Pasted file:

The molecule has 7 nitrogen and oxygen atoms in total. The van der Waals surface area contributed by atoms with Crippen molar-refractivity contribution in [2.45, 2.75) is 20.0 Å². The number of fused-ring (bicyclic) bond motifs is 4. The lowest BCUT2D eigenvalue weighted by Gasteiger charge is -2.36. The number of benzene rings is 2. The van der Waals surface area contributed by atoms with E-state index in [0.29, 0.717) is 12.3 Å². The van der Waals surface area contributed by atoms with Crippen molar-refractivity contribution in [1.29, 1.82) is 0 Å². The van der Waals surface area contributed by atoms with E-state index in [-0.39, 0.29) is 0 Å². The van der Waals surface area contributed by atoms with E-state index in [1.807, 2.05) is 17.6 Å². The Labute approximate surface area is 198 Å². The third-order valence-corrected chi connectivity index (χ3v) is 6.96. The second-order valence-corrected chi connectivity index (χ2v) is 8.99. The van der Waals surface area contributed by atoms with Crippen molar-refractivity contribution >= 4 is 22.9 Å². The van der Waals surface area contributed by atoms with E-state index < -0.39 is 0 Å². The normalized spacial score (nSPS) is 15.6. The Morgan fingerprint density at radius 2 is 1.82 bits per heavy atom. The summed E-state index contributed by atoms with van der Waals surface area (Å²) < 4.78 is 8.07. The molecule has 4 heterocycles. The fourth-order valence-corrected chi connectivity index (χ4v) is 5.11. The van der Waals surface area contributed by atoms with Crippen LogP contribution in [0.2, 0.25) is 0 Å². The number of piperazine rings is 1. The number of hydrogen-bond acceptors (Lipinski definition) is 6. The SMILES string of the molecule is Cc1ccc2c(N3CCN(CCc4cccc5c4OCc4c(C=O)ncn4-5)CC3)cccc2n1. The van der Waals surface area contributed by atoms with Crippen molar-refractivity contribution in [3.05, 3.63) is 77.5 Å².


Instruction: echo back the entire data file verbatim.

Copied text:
The molecule has 7 nitrogen and oxygen atoms in total. The van der Waals surface area contributed by atoms with Crippen molar-refractivity contribution in [2.45, 2.75) is 20.0 Å². The number of fused-ring (bicyclic) bond motifs is 4. The lowest BCUT2D eigenvalue weighted by Gasteiger charge is -2.36. The number of benzene rings is 2. The van der Waals surface area contributed by atoms with E-state index in [0.29, 0.717) is 12.3 Å². The van der Waals surface area contributed by atoms with Crippen molar-refractivity contribution in [1.29, 1.82) is 0 Å². The van der Waals surface area contributed by atoms with E-state index in [-0.39, 0.29) is 0 Å². The van der Waals surface area contributed by atoms with E-state index in [1.807, 2.05) is 17.6 Å². The Labute approximate surface area is 198 Å². The third-order valence-corrected chi connectivity index (χ3v) is 6.96. The second-order valence-corrected chi connectivity index (χ2v) is 8.99. The van der Waals surface area contributed by atoms with Crippen molar-refractivity contribution >= 4 is 22.9 Å². The van der Waals surface area contributed by atoms with E-state index < -0.39 is 0 Å². The normalized spacial score (nSPS) is 15.6. The Morgan fingerprint density at radius 2 is 1.82 bits per heavy atom. The summed E-state index contributed by atoms with van der Waals surface area (Å²) < 4.78 is 8.07. The molecule has 4 heterocycles. The fourth-order valence-corrected chi connectivity index (χ4v) is 5.11. The van der Waals surface area contributed by atoms with Crippen LogP contribution in [0.2, 0.25) is 0 Å². The number of piperazine rings is 1. The number of hydrogen-bond acceptors (Lipinski definition) is 6. The SMILES string of the molecule is Cc1ccc2c(N3CCN(CCc4cccc5c4OCc4c(C=O)ncn4-5)CC3)cccc2n1. The van der Waals surface area contributed by atoms with Crippen molar-refractivity contribution in [3.05, 3.63) is 77.5 Å².